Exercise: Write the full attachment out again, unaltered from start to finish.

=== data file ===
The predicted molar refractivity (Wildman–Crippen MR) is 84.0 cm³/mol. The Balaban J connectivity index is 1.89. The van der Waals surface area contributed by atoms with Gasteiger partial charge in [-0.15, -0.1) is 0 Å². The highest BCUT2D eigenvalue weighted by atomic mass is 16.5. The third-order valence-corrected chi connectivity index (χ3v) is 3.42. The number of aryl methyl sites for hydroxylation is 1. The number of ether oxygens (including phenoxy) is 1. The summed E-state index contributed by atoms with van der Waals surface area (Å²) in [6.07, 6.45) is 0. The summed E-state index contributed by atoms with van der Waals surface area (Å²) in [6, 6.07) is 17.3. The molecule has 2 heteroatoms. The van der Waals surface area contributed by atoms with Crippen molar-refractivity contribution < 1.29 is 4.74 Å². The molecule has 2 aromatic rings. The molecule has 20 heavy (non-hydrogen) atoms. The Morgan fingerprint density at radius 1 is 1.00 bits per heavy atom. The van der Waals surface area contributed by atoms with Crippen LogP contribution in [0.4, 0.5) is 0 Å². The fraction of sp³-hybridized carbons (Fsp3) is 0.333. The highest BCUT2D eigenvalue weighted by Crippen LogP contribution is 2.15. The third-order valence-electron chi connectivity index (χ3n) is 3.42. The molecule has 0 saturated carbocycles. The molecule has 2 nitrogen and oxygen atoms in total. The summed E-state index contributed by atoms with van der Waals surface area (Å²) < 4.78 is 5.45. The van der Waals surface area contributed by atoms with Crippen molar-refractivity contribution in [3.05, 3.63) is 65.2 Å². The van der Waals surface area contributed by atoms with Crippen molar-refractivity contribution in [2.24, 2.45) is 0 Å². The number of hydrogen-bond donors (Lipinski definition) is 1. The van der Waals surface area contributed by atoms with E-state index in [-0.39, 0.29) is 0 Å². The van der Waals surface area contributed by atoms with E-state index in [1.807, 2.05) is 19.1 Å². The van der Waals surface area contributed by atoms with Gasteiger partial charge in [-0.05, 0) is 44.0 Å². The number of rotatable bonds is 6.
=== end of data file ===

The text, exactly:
The predicted molar refractivity (Wildman–Crippen MR) is 84.0 cm³/mol. The Balaban J connectivity index is 1.89. The van der Waals surface area contributed by atoms with Gasteiger partial charge in [-0.15, -0.1) is 0 Å². The highest BCUT2D eigenvalue weighted by atomic mass is 16.5. The third-order valence-corrected chi connectivity index (χ3v) is 3.42. The number of aryl methyl sites for hydroxylation is 1. The number of ether oxygens (including phenoxy) is 1. The summed E-state index contributed by atoms with van der Waals surface area (Å²) in [6.07, 6.45) is 0. The summed E-state index contributed by atoms with van der Waals surface area (Å²) in [6, 6.07) is 17.3. The molecule has 2 heteroatoms. The van der Waals surface area contributed by atoms with Crippen molar-refractivity contribution < 1.29 is 4.74 Å². The molecule has 2 aromatic rings. The molecule has 20 heavy (non-hydrogen) atoms. The Morgan fingerprint density at radius 1 is 1.00 bits per heavy atom. The van der Waals surface area contributed by atoms with Crippen LogP contribution in [0.4, 0.5) is 0 Å². The fraction of sp³-hybridized carbons (Fsp3) is 0.333. The highest BCUT2D eigenvalue weighted by Crippen LogP contribution is 2.15. The third-order valence-electron chi connectivity index (χ3n) is 3.42. The molecule has 0 saturated carbocycles. The molecule has 2 nitrogen and oxygen atoms in total. The summed E-state index contributed by atoms with van der Waals surface area (Å²) < 4.78 is 5.45. The van der Waals surface area contributed by atoms with Crippen molar-refractivity contribution in [3.05, 3.63) is 65.2 Å². The van der Waals surface area contributed by atoms with Crippen molar-refractivity contribution in [2.24, 2.45) is 0 Å². The number of hydrogen-bond donors (Lipinski definition) is 1. The van der Waals surface area contributed by atoms with E-state index in [-0.39, 0.29) is 0 Å². The van der Waals surface area contributed by atoms with E-state index in [1.807, 2.05) is 19.1 Å². The van der Waals surface area contributed by atoms with Gasteiger partial charge in [-0.05, 0) is 44.0 Å². The number of rotatable bonds is 6.